When Apple released iOS 13.1.1 in late September, it appears to have dropped the Taiwan flag from the emoji keyboard for users that have their iOS region set to Hong Kong or Macau, as noticed by the blog Hiraku and later corroborated by Hong Kong Free Press.
The Taiwan flag emoji isn’t completely gone — apparently, it will still display in apps and on websites, and you can even still “type” it by either typing “Taiwan” in English and selecting it from Apple’s next-word predictions or by copying and pasting it.
Regardless, the removal is being treated by activists and pro-Hong Kong supporters as another attempt from mainland China to establish sovereignty over areas it considers under its control. Because of Taiwan’s political status, the People’s Republic of China considers any mention of or allusion to its independence as an offense against its sovereignty.
Apple’s region lock of ROC Taiwan flag extended beyond CN devices to HK and Macau’s in the iOS/iPadOS 13.1.1 rollout. Interestingly, the new lock only affects the keyboard, and has no problem displaying and is easy to bypass by switching region. https://t.co/RVRKNQyc1l pic.twitter.com/8eQXambiAQ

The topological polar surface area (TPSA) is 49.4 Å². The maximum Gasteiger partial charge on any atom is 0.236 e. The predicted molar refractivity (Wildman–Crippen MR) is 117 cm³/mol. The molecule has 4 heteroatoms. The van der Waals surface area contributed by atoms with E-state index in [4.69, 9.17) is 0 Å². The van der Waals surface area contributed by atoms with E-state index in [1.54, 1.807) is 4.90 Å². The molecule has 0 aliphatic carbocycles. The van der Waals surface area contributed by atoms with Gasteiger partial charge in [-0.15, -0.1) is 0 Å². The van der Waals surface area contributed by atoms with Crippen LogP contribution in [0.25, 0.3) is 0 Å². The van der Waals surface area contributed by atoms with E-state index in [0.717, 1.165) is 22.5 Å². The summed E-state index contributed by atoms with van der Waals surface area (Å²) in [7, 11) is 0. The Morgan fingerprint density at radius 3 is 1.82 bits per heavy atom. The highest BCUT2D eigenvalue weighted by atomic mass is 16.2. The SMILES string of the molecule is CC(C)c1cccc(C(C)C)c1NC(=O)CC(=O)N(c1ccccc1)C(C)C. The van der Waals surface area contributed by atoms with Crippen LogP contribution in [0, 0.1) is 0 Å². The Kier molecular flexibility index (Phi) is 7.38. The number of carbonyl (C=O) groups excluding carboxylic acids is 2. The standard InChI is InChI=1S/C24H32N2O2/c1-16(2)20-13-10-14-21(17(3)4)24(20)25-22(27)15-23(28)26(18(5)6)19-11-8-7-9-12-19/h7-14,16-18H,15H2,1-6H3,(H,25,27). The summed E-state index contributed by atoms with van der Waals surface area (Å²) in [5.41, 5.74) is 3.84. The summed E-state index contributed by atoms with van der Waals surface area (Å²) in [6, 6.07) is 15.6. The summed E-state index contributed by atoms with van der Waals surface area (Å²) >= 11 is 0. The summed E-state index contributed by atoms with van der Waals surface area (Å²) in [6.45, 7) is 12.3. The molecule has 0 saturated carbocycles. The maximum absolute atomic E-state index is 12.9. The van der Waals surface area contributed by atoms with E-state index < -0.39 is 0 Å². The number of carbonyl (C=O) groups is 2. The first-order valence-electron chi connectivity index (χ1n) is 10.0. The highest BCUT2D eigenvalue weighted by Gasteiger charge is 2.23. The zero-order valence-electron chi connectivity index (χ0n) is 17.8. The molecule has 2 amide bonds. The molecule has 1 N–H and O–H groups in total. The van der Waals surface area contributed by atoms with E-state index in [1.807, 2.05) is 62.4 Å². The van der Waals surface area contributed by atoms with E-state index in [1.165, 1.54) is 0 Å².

— ??? Wang Boyuan (@thisboyuan) October 3, 2019
The change comes in the midst of anti-government protests in Hong Kong, which have been ongoing for months and only continue to intensify as the Chinese government has taken measures to crackdown on the movement. The heightened tensions have had all sorts of ripple effects on American businesses, too, as companies fearful of being shown the door by one of the world’s most economically influential countries are bowing to pressure from China to stay away from politically sensitive topics.
The NBA this past weekend formally apologized to China for a tweet from Houston Rockets general manager Daryl Morey that voiced support for Hong Kong; China is the NBA’s biggest foreign market. And video game company Activision Blizzard removed a recording of a professional Hearthstone player calling for Hong Kong’s liberation in a post-game interview. There’s a long history of other companies, from the Gap to Mercedes-Benz parent company Daimler, issuing public apologies to avoid running afoul of China’s strict speech policies and its stance on hot-button topics like Hong Kong’s independence and political turmoil in Taiwan and Tibet.
Apple has a history of appeasing China as well, considering how large a market China is and the iPhone maker’s manufacturing supply chain in the country. Earlier this year, Apple censored a number of Hong Kong singers on the China version of Apple Music, and the company has in the past removed VPN apps from the Chinese version of the App Store. It has even hidden this emoji before, too — since 2017, iPhone users in mainland China have been unable to see or type the Taiwan flag on their devices at all, according to Emojipedia.